So far, their favorite shows have been Modstock and last weekend’s Music Guild Winter Showcase. They agreed that the sound was really good, they had great energy, and much to their excitement, “Crazy in Love” went great. Especially excited about the showcase was Moelchert, as it was his first big show with Little Saturday.

“It was the first full, non-acoustic gig I did with everyone there,” Moelchert said. “It’d been awhile since I’ve played live.”

They were excited because so many people in the crowd were singing along to “Crazy in Love” word for word.

“Now we need to get them to do that with our songs,” Little Saturday said.

When asked if they have any methods to hype up the crowd, the band members looked at each other rather blankly.

“I tried jumping with a guitar in my hand at Modstock,” Pugliares said. “I was jumping with the beat, and the guitar started flying.”

Little Saturday doesn’t need to do anything additional to get the crowd excited—its music naturally does. The six all agreed that as long as they are into the music, the audience will usually reciprocate.

In terms of Little Saturday’s future, the group doesn’t have any concrete plans. Each band member muttered something to the degree of “I don’t want to think about that.” It grew quiet—usually the group was lively with spirit and excitement, but it was evident they weren’t sure what the future holds for them. They all graduate at different times (some have already graduated—they were quick to note Little Saturday alum Sunny Luo, BC ’17, who now lives in L.A.). What matters now is making music with who and what they have.

“Best case scenario is that we’re all in Boston next year,” Rawlinson said. He paused a moment to think. “It’s possible.”

So far, Little Saturday just performs at BC. It is hoping to venture out and play gigs in Boston, but it’s difficult to do. Between transportation and managing the busy schedules of six individuals, booking shows outside of BC has proved to be tricky.

Perhaps the band’s sole freshman, Moelchert, can help finding management so they can branch out more—he frequently stepped in to announce, in a borderline comedic manner, his various connections in the music industry (including his high school advisor and English teacher, who apparently owns a recording studio in Virginia Beach, Va.).

“As long as the cost of getting to Virginia doesn’t negate this guy’s discount,” Pugliares joked, to which the others responded, “No, it’ll be a vacation!”

So far, the group has released two singles, “Running” and “Sunny Nights,” available on any major streaming service or Youtube. The group described “Running” as alternative pop, while “Sunny Nights” has a jazzy, weird, James Bond-esque sound. Fans can also find their live videos on Facebook and YouTube, and “Sunny Nights,” has a music video available on YouTube as well.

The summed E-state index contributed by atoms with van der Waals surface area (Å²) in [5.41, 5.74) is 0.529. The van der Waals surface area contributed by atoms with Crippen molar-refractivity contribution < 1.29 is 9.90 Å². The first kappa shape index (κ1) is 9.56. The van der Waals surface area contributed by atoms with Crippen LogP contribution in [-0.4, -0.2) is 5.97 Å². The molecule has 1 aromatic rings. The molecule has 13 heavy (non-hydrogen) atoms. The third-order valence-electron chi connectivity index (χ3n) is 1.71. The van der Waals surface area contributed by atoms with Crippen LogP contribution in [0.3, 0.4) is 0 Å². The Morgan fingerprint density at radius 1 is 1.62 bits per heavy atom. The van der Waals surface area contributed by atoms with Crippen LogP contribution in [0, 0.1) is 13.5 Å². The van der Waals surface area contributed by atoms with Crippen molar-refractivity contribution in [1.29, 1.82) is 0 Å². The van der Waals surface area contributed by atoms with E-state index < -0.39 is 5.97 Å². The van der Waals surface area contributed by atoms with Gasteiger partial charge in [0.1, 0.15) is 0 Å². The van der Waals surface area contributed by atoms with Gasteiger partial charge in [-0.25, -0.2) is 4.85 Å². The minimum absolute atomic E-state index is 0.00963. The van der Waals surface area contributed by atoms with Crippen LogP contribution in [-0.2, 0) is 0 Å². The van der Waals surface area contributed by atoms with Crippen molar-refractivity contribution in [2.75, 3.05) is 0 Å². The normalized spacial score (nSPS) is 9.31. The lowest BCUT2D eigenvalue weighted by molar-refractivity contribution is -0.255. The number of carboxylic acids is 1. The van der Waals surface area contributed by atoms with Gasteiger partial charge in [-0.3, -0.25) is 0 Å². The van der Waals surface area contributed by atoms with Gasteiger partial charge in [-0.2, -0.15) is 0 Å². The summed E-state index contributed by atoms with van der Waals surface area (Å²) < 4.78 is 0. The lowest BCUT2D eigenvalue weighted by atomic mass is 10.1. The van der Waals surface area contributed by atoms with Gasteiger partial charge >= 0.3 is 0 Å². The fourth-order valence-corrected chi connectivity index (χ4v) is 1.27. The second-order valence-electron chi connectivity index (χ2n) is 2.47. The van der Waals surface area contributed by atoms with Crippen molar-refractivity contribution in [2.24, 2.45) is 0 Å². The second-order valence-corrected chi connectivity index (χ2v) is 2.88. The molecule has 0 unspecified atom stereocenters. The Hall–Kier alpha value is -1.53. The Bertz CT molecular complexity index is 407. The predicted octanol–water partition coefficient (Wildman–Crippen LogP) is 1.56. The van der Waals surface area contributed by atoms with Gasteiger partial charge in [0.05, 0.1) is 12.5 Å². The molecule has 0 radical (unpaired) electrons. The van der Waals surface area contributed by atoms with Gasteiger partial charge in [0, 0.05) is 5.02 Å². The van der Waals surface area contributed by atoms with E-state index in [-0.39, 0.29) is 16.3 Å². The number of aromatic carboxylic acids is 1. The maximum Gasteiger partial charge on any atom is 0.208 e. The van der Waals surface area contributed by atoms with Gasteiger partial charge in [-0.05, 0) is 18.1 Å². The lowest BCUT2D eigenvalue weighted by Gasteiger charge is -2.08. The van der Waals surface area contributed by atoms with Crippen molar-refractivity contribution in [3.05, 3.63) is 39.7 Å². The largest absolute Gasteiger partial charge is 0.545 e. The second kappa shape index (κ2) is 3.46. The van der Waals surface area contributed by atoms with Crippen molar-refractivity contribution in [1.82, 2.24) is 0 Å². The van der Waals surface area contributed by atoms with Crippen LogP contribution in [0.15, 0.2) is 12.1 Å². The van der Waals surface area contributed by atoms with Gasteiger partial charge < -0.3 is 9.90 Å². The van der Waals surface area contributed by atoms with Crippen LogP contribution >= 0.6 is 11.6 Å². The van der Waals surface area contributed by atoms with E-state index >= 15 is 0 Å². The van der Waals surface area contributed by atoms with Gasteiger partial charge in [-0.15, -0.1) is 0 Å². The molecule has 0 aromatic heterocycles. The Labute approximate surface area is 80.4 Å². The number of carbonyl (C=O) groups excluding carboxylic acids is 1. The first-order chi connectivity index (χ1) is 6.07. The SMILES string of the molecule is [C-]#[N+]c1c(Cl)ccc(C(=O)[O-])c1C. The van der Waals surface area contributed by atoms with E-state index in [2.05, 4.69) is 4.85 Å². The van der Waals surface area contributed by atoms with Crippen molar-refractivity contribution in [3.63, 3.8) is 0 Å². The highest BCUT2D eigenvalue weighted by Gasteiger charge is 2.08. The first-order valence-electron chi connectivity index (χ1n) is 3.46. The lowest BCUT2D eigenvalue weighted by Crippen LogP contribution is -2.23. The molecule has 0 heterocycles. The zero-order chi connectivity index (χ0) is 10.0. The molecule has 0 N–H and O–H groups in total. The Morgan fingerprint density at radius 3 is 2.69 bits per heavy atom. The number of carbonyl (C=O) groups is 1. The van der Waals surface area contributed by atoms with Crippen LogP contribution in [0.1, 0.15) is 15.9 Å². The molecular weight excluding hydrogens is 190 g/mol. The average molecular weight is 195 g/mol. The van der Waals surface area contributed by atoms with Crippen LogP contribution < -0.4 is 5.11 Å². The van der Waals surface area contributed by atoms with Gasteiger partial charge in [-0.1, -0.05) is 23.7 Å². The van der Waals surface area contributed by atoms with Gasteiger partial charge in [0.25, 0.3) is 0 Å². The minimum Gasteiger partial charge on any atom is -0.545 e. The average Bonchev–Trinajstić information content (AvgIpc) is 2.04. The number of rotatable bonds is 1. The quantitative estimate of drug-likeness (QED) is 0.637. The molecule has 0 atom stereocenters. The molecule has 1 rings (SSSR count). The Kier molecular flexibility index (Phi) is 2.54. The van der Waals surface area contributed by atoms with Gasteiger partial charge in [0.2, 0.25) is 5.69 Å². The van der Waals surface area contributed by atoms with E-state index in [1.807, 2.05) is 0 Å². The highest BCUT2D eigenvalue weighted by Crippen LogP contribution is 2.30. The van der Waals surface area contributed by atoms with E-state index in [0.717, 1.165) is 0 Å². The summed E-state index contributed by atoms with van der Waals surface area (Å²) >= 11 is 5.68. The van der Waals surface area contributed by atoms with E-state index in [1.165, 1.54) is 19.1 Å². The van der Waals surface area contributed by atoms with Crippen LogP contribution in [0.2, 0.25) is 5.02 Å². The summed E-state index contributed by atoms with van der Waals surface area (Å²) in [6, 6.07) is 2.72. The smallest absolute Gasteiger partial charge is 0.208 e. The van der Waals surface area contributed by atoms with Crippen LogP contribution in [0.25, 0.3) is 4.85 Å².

The music video for “Sunny Nights” is of Little Saturday—and was all filmed in or around familiar BC spots. The song itself is unconventional and funky, in a good way. It has a mysterious aura to it that makes it an intriguing listen and watch. The background music is suspenseful, the vocals invoke catharsis—overall, the band’s unique flair shines through in “Sunny Nights.”

Each piece of Little Saturday is an important one. Every member’s ideas, style, talents, and general presence add up to the unified whole of the band. It’s easy to see why they’re successful as a band—each person truly enjoys being in it. They bounce off each other with lighthearted ease, and obviously get along as friends, probably even more than they do as bandmates.

Within a short amount of time, they referenced a countless amount of inside jokes, and the conversation often got so off-topic that it seemed hopeless to try and bring it back to the original question. It was all in good nature, though. Without this sense of bonding and teamwork, it would be hard to get anything done as a band.

Little Saturday is clearly establishing themselves as one of BC’s best, and with good reason. Their set at last weekend’s Winter Showcase drew a lot of attention and generated a great deal of positive feedback, and they undoubtedly had a blast performing. They have proved themselves to be among the hardest-working and most unique groups on campus. Little Saturday is headed to the top, and Moelchert doesn’t even need a connection to expedite the process.

Featured Image by Julia Hopkins / Heights Senior Staff

Correction: This article originally stated that Zachary Moelchert is a student in the Morissey College of Arts and Sciences. Moelchert is actually a student in the Carroll School of Management. 

About Emily Himes 65 Articles
Emily is the Assistant Arts Editor for The Heights. She is from Miami, FL. She enjoys country music, bad television, long walks on the beach, and "The Piña Colada" song. Contact her (please) at [email protected] Complain to [email protected]